‘All bookshops are full of stories, and stories want to be heard.’ Jen Campbell, The Bookshop Book.

Learning to love numbers

By far the furthest foray from our comfort zones has been getting to grips with book keeping. It’s been a massive test learning to manage business accounts, quarterly VAT returns and PAYE staff wages. So far, so good. Despite using a prehistoric ledger system which provoked a sardonic, ‘I think I can still use one of these,’ from our accountant, he’s happy with our record keeping. We’re getting there and it’s no longer feeling like the Munro bagging task it once was.


‘I am very happy in second-hand bookshops; would a gardener not be happy in a garden?’ Hilary Mantel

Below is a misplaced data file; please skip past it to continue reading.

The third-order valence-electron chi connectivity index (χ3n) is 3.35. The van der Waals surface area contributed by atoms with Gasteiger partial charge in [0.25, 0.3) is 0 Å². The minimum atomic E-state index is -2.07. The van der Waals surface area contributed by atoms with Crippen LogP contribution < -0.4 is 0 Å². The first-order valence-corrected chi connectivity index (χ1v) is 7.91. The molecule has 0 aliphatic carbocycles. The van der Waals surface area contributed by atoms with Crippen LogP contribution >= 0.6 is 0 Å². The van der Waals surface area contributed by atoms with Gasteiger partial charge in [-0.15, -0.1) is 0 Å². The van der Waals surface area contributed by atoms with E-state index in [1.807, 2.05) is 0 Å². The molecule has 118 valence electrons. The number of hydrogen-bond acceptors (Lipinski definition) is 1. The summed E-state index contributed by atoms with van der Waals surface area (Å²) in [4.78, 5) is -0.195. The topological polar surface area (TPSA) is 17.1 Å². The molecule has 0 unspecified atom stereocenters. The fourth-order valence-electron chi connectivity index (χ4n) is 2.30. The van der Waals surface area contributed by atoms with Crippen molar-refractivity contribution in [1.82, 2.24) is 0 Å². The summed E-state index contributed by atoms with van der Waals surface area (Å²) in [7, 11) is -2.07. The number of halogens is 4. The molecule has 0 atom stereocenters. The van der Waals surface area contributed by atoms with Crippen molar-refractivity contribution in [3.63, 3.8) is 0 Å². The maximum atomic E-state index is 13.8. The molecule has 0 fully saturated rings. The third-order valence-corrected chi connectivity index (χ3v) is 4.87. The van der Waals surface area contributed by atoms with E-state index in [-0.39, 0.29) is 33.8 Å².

Of the many positive outcomes from our decision to buy a bookshop business, the most significant one is that we are enjoying working alongside each other. We started out together many years ago in a pioneering residential hospital for people with learning disabilities. Happily, it turns out we can now be partners in business, generally harmoniously. We are helped without a doubt by this stunning location. We get to spend our days surrounded by trees and nature and within easy reach of the spectacular River Findhorn. And we can bring the dog to the office – what’s not to love?


Written by Ruth at Logie Steading Bookshop













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Our First Bookshop Year by Ruth and Annie

Terms & Conditions for fishing on Logie Estate

  1. Fishing on the river is restricted to 2 rods per beat and is to be by fly only. All fishing is from the right bank. By arrangement with the neighbouring estate there is no left bank fishing on the Relugas Middle and Top beats.